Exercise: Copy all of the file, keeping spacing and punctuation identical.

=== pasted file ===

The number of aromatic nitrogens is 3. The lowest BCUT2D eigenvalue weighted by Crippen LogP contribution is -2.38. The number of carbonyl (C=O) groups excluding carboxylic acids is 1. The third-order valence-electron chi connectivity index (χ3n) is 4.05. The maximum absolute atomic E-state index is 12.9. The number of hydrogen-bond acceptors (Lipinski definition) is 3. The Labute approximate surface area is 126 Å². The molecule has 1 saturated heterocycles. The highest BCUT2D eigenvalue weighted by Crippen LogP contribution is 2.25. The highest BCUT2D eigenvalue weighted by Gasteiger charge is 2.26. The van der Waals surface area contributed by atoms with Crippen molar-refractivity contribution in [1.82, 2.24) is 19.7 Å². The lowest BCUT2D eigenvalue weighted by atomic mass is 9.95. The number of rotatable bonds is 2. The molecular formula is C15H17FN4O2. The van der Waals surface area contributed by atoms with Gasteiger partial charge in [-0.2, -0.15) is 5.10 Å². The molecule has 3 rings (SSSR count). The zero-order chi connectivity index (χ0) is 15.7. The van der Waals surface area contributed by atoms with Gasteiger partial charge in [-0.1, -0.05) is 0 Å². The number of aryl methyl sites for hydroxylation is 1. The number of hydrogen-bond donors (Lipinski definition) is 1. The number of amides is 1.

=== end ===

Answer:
The number of aromatic nitrogens is 3. The lowest BCUT2D eigenvalue weighted by Crippen LogP contribution is -2.38. The number of carbonyl (C=O) groups excluding carboxylic acids is 1. The third-order valence-electron chi connectivity index (χ3n) is 4.05. The maximum absolute atomic E-state index is 12.9. The number of hydrogen-bond acceptors (Lipinski definition) is 3. The Labute approximate surface area is 126 Å². The molecule has 1 saturated heterocycles. The highest BCUT2D eigenvalue weighted by Crippen LogP contribution is 2.25. The highest BCUT2D eigenvalue weighted by Gasteiger charge is 2.26. The van der Waals surface area contributed by atoms with Crippen molar-refractivity contribution in [1.82, 2.24) is 19.7 Å². The lowest BCUT2D eigenvalue weighted by atomic mass is 9.95. The number of rotatable bonds is 2. The molecular formula is C15H17FN4O2. The van der Waals surface area contributed by atoms with Gasteiger partial charge in [-0.2, -0.15) is 5.10 Å². The molecule has 3 rings (SSSR count). The zero-order chi connectivity index (χ0) is 15.7. The van der Waals surface area contributed by atoms with Gasteiger partial charge in [-0.1, -0.05) is 0 Å². The number of aryl methyl sites for hydroxylation is 1. The number of hydrogen-bond donors (Lipinski definition) is 1. The number of amides is 1.